I am actually trying to solve some exercise problem using Monte-Carlo and C++ for exotic options. Namely, the exotic options are geometric Asian options and discrete barrier option.

It is claimed that using log values would enable to get accurate pricing using "fewer approximations” and though results in a gain of time required for computing.

I have tried to look all over the place to see where I could get some hint but failed to do so.

  • $\begingroup$ It is claimed that... where did you see that? because I'm not sure what you mean by using log values. Plus, what are you looking for exactly? Implementation of Monte-Carlo methods for geometric Asian and discrete barrier options? Or some example relating to your claim? $\endgroup$
    – SRKX
    Commented Mar 6, 2015 at 9:28

2 Answers 2


You can use:

Both are variance reduction techniques which will allow you to use fewer paths/simulations. Usually antithetic variates are very efficient on their own. Combining both can be a bit tricky.

You could start by simulating the value of a plain vanilla call. Then include antithetic variates and/or control variates. The "right value" can be obtained via BS's closed form solution. You'll see which model converges faster towards the BS-value.

Same could be done if you have a closed form solution for your more complex derivative. Rubinstein/Reiner i think offer closed form for barrier options.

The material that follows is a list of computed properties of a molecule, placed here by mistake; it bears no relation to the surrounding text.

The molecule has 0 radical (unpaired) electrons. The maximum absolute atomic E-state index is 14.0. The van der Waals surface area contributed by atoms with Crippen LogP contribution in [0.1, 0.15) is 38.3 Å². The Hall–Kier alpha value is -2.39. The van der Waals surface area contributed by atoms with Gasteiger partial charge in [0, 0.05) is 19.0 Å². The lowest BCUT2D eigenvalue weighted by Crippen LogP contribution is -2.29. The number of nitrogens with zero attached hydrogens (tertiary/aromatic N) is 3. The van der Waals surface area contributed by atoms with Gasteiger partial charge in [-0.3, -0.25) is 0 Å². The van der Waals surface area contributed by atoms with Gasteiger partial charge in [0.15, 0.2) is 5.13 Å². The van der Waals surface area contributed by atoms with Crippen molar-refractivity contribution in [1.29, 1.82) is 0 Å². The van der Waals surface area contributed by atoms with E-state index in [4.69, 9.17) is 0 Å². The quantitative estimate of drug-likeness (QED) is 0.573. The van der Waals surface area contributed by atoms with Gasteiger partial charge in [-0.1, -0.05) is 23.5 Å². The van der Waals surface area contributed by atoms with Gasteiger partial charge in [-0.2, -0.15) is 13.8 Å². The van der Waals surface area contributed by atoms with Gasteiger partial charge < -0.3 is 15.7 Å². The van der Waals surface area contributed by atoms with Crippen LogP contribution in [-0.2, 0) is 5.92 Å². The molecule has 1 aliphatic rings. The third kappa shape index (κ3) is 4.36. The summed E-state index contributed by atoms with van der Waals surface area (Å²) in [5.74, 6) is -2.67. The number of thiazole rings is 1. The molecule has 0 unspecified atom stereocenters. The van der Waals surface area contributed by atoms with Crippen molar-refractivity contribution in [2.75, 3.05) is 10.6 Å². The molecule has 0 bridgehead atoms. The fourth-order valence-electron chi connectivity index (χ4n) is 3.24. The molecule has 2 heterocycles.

Using log-values is (i think) more common in finite-difference-methods where you try to find the value of a derivative by approximating the Black Scholes PDE.


First of all, thank for your answer and your time.

Having looked all over the place, I come to realize that stock price cannot be rewritten using log return. That is

St = S0 * r1,0 * r2,1 * ..., with rt+1,t = log(St+1/St)

For the 1st case, that is the Asian geometric option. If you use the fact that the definition of geometric mean can be rewritten such as

x_geo_mean = exp(1/n*sum(log(xi))

and do the maths, you can come up with a much leaner expression that would require fewer exponentiations to compute under a monte carlo framework.

The price for the geometric option can then be used as control variate to compute the price of an arithmetic option for example.

Similar fashion goes for the discrete barrier option.

  • $\begingroup$ I'm not exactly sure what you meant... $\endgroup$
    – SmallChess
    Commented Mar 8, 2015 at 23:54

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